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I used the SNK.test (Student Newman Keuls Test) to compare different factor:

    model<-aov(d12~treatment, data=data)
    out <- SNK.test(model,"treatment", console=TRUE,main="main titel", alpha = 0.05)


    "           d12 groups
    n2 0.020114011      a
    b1 0.017675491      a
    d  0.010821398     ab
    w1 0.007966960     ab
    n4 0.001480165      b"

Here, n4 is in the same group as d.

But if I just compare the two of them:

    dn4   =subset (data, subset = ordre %in% c(3,7))

    model<-aov(d12~treatment, data=dn4)
    out <- SNK.test(model,"treatment", console=TRUE,main="main titel", alpha = 0.05)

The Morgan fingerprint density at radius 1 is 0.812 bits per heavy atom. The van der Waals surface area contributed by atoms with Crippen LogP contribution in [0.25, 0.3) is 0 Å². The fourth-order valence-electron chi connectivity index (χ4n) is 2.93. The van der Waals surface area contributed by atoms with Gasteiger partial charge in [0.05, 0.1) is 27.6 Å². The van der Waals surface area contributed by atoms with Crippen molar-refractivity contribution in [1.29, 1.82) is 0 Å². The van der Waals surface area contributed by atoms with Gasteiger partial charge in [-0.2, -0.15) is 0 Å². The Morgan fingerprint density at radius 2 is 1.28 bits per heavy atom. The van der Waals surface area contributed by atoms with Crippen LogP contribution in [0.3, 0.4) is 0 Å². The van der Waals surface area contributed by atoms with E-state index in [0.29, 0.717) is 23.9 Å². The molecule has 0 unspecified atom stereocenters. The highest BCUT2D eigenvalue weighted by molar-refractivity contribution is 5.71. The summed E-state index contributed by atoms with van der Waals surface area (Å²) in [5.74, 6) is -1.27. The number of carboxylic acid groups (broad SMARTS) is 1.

"           d12 groups
    d  0.010821398      a
    n4 0.001480165      b"

N4 and d are not in the same group!!

How is that possible? On which basis is the SNK test doing those groups?

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Several multiple-range tests, including SNK, correct for type I error by essentially requiring the minimum difference for significance to be larger for more comparisons. SNK also adds a ranking and stepwise comparisons. The specifics of how they impose that requirement vary from method to method. So, when you are only comparing d to n4, you are doing one comparison. This is mathematically equivalent to (heck, it is) a t test.

When you compare 5 groups, you are doing ten pairwise comparisons. The minimum threshold for a difference to be "significant" at p <= 0.05 increases. Whatever else SNK does, as you have more comparisons, the necessary difference between adjacent groups increases.

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